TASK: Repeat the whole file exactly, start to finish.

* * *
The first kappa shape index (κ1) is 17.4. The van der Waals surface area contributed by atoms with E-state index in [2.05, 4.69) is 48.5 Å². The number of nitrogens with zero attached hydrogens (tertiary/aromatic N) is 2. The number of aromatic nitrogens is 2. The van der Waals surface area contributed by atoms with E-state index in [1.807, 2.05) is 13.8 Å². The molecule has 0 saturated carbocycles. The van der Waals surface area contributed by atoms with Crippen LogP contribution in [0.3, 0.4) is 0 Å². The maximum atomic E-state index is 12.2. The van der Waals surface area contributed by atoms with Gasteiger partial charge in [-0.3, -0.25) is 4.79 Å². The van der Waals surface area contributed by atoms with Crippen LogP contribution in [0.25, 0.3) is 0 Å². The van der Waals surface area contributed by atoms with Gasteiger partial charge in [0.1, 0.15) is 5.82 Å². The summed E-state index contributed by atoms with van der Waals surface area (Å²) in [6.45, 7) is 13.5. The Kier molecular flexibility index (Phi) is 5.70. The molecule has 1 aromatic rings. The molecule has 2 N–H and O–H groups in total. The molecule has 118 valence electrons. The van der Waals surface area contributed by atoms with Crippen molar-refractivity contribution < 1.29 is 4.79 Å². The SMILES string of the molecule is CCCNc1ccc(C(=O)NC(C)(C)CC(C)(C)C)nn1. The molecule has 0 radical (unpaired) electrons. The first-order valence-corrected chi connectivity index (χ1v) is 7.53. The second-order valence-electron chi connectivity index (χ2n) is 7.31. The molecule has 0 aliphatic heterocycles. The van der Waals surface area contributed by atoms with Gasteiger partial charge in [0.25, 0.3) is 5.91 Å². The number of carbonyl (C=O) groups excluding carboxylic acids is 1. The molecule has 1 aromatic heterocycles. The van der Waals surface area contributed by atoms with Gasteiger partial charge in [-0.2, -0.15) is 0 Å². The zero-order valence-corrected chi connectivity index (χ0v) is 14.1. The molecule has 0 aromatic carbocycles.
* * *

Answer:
The first kappa shape index (κ1) is 17.4. The van der Waals surface area contributed by atoms with E-state index in [2.05, 4.69) is 48.5 Å². The number of nitrogens with zero attached hydrogens (tertiary/aromatic N) is 2. The number of aromatic nitrogens is 2. The van der Waals surface area contributed by atoms with E-state index in [1.807, 2.05) is 13.8 Å². The molecule has 0 saturated carbocycles. The van der Waals surface area contributed by atoms with Crippen LogP contribution in [0.3, 0.4) is 0 Å². The maximum atomic E-state index is 12.2. The van der Waals surface area contributed by atoms with Gasteiger partial charge in [-0.3, -0.25) is 4.79 Å². The van der Waals surface area contributed by atoms with Crippen LogP contribution in [0.25, 0.3) is 0 Å². The van der Waals surface area contributed by atoms with Gasteiger partial charge in [0.1, 0.15) is 5.82 Å². The summed E-state index contributed by atoms with van der Waals surface area (Å²) in [6.45, 7) is 13.5. The Kier molecular flexibility index (Phi) is 5.70. The molecule has 1 aromatic rings. The molecule has 2 N–H and O–H groups in total. The molecule has 118 valence electrons. The van der Waals surface area contributed by atoms with Crippen molar-refractivity contribution < 1.29 is 4.79 Å². The SMILES string of the molecule is CCCNc1ccc(C(=O)NC(C)(C)CC(C)(C)C)nn1. The molecule has 0 radical (unpaired) electrons. The first-order valence-corrected chi connectivity index (χ1v) is 7.53. The second-order valence-electron chi connectivity index (χ2n) is 7.31. The molecule has 0 aliphatic heterocycles. The van der Waals surface area contributed by atoms with Gasteiger partial charge in [0.25, 0.3) is 5.91 Å². The number of carbonyl (C=O) groups excluding carboxylic acids is 1. The molecule has 1 aromatic heterocycles. The van der Waals surface area contributed by atoms with Gasteiger partial charge in [-0.2, -0.15) is 0 Å². The zero-order valence-corrected chi connectivity index (χ0v) is 14.1. The molecule has 0 aromatic carbocycles.